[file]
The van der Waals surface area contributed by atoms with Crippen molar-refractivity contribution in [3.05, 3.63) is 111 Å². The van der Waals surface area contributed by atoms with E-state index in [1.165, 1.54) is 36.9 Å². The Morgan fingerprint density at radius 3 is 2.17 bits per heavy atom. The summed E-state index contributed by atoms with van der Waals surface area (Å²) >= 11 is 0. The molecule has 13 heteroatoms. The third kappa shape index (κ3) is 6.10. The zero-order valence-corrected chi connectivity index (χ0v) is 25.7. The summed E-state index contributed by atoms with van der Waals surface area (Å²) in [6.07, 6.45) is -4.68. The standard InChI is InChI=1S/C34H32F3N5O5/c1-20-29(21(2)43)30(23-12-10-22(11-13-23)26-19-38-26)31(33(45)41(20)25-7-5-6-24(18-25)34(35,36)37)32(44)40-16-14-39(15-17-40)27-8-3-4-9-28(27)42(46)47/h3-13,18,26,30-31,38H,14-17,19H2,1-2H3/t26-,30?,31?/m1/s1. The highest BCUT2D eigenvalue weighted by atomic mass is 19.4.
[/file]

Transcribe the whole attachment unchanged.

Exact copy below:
The van der Waals surface area contributed by atoms with Crippen molar-refractivity contribution in [3.05, 3.63) is 111 Å². The van der Waals surface area contributed by atoms with E-state index in [1.165, 1.54) is 36.9 Å². The Morgan fingerprint density at radius 3 is 2.17 bits per heavy atom. The summed E-state index contributed by atoms with van der Waals surface area (Å²) >= 11 is 0. The molecule has 13 heteroatoms. The third kappa shape index (κ3) is 6.10. The zero-order valence-corrected chi connectivity index (χ0v) is 25.7. The summed E-state index contributed by atoms with van der Waals surface area (Å²) in [6.07, 6.45) is -4.68. The standard InChI is InChI=1S/C34H32F3N5O5/c1-20-29(21(2)43)30(23-12-10-22(11-13-23)26-19-38-26)31(33(45)41(20)25-7-5-6-24(18-25)34(35,36)37)32(44)40-16-14-39(15-17-40)27-8-3-4-9-28(27)42(46)47/h3-13,18,26,30-31,38H,14-17,19H2,1-2H3/t26-,30?,31?/m1/s1. The highest BCUT2D eigenvalue weighted by atomic mass is 19.4.